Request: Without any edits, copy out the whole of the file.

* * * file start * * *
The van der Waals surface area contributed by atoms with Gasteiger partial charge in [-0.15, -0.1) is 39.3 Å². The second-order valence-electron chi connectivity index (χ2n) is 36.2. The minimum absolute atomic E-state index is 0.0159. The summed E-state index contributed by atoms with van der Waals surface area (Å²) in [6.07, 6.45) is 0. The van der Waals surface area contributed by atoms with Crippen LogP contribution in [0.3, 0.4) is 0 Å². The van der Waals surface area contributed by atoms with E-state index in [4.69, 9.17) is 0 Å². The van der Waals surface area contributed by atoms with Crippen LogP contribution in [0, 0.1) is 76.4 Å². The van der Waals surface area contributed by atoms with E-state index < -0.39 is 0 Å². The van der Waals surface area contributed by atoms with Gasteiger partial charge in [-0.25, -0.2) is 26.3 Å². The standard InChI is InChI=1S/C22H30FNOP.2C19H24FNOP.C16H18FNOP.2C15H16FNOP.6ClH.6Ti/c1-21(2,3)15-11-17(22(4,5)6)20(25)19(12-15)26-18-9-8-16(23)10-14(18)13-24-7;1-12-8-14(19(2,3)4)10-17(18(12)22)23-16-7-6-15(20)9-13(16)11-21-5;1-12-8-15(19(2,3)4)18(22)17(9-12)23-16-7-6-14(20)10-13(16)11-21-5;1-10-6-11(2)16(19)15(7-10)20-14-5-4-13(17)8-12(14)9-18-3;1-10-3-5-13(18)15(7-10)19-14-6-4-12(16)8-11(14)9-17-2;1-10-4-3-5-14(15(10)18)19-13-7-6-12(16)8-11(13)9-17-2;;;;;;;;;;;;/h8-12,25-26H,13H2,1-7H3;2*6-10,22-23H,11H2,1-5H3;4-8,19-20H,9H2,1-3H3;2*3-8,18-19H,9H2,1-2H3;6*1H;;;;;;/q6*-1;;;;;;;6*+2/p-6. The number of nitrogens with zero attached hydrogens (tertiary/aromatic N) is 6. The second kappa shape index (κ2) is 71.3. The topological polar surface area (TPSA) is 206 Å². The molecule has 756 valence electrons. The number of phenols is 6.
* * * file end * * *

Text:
The van der Waals surface area contributed by atoms with Gasteiger partial charge in [-0.15, -0.1) is 39.3 Å². The second-order valence-electron chi connectivity index (χ2n) is 36.2. The minimum absolute atomic E-state index is 0.0159. The summed E-state index contributed by atoms with van der Waals surface area (Å²) in [6.07, 6.45) is 0. The van der Waals surface area contributed by atoms with Crippen LogP contribution in [0.3, 0.4) is 0 Å². The van der Waals surface area contributed by atoms with E-state index in [4.69, 9.17) is 0 Å². The van der Waals surface area contributed by atoms with Crippen LogP contribution in [0, 0.1) is 76.4 Å². The van der Waals surface area contributed by atoms with E-state index < -0.39 is 0 Å². The van der Waals surface area contributed by atoms with Gasteiger partial charge in [-0.25, -0.2) is 26.3 Å². The standard InChI is InChI=1S/C22H30FNOP.2C19H24FNOP.C16H18FNOP.2C15H16FNOP.6ClH.6Ti/c1-21(2,3)15-11-17(22(4,5)6)20(25)19(12-15)26-18-9-8-16(23)10-14(18)13-24-7;1-12-8-14(19(2,3)4)10-17(18(12)22)23-16-7-6-15(20)9-13(16)11-21-5;1-12-8-15(19(2,3)4)18(22)17(9-12)23-16-7-6-14(20)10-13(16)11-21-5;1-10-6-11(2)16(19)15(7-10)20-14-5-4-13(17)8-12(14)9-18-3;1-10-3-5-13(18)15(7-10)19-14-6-4-12(16)8-11(14)9-17-2;1-10-4-3-5-14(15(10)18)19-13-7-6-12(16)8-11(13)9-17-2;;;;;;;;;;;;/h8-12,25-26H,13H2,1-7H3;2*6-10,22-23H,11H2,1-5H3;4-8,19-20H,9H2,1-3H3;2*3-8,18-19H,9H2,1-2H3;6*1H;;;;;;/q6*-1;;;;;;;6*+2/p-6. The number of nitrogens with zero attached hydrogens (tertiary/aromatic N) is 6. The second kappa shape index (κ2) is 71.3. The topological polar surface area (TPSA) is 206 Å². The molecule has 756 valence electrons. The number of phenols is 6.